When Can an Employer Arrange a Fitness for Work Assessment?

Mental health

‘Fit for work’ can mean many different things to people. For some, it refers to being free of injury or recovery after an illness. In some cases, an employer may not be sure if their employee is fit for work or not so they may request a fitness for work assessment be carried out. An assessment can give an employer a good insight into the mental or physical state of a prospective or current employee. But what rights do employers have to order these tests and are employees compelled to complete an assessment?

New Employee Psychological Assessments

In the past employers were quick to order new employees undertake a full medical to ensure they are physically fit and healthy for work. Now employers recognise that it’s not just the physical health of their employees that is important but their psychological health is just as important, if not more so.

Pre-employment aptitude and personality tests are used by private and government organisations to gain an insight into the type of person they are and how well they will fit into the culture of the organisation. Psychological tests may be used to assess an employee’s general aptitude, intelligence and personality. They may also give the employer some information about their prospect’s verbal, non-verbal skills and problem-solving abilities. A psychological assessment may also be ordered prior to giving security clearance to a new employee.

Facilitating a Return to Work including Worksite Recommendations

When an employee has been away from work for any number of reasons, a business owner or manager may order a return to work assessment to determine an employee’s psychological state. The assessment may also result in recommendations for the worksite and/or intervention and treatment for the worker.

Some employers see these assessments as part of their duty of care to ensure a worker is ready to return to work and when they do the right emotional and physical support is available to them. An employee may have been recovering from a serious illness or injury that caused them to take extended leave from work. If their level of mobility has been compromised they may not be physically able to go back to the old role. The recommendation could tell an employer if they need to change the duties of the role and/or purchase new aids and equipment that will help the employee return to work. The assessment may recommend a change to the layout of the office and check on accessibility to work and bathroom facilities.

A psychologist may conduct a duties assessment which takes into account the physical, cognitive and environmental demands of work tasks. After assessing all aspects of an employee’s role, a psychologist may make some recommendations for changes to tasks the staff member may not be able to complete and suggest changes to make the return to work easier.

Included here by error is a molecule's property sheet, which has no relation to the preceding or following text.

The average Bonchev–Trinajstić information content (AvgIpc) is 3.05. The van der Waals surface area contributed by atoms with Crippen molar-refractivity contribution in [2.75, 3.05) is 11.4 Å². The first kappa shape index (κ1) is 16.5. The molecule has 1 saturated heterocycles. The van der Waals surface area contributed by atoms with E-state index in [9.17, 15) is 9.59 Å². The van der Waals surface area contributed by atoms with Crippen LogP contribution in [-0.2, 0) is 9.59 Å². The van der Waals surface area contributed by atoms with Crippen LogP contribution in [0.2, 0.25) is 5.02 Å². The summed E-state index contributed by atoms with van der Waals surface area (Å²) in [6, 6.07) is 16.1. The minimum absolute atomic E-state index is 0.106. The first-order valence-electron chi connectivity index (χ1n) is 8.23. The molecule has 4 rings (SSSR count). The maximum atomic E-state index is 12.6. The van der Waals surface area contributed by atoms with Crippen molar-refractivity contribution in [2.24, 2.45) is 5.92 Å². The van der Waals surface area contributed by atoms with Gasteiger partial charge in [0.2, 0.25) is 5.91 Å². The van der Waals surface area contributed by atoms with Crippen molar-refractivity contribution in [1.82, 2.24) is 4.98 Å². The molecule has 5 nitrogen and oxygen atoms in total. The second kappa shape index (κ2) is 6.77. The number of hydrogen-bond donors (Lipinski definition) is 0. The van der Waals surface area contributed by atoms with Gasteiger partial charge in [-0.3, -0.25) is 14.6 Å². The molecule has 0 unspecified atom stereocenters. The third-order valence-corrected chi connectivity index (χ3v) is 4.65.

Psychological Fitness for Work Assessments

An employer may want to know the mental state of an employee and whether they are fit for their role, without the risk of harming themselves or a colleague. In some roles, dangerous equipment is a standard part of the job and an employee with a mental health issue can increase risk. It is an employer’s duty of care to ensure the workplace is safe for everyone so an assessment is warranted in many cases for the benefit of all employees. An employee with mental health issues can cause problems in a workplace which affects not only their productiveness but everyone around them. An assessment may give colleagues peace of mind that the employee has been cleared to return to work.

Legal Precedence

In 2008 an Australian Federal Court case confirmed an employer may lawfully direct an employee to undertake a medical assessment where reasonable. The employee argued that his back injury caused his excessive amount of sick leave despite his surgeon declaring him fit for work. The employer ordered a psychiatric assessment to ensure there were no other issues stopping the employee from attending work. The man felt that his employer’s order was in contravention of the Disability Discrimination Act 1992.

The judge found that an employer’s obligations under occupational health and safety legislation made it reasonable to require an employee to provide medical information and to attend the assessment to determine whether the employee was fit to perform duties safely.

If you would like more information about psychological fitness for work assessments or return to work assessments, contact PeopleSense on 1300 307 912 and we can discuss your requirements in confidence.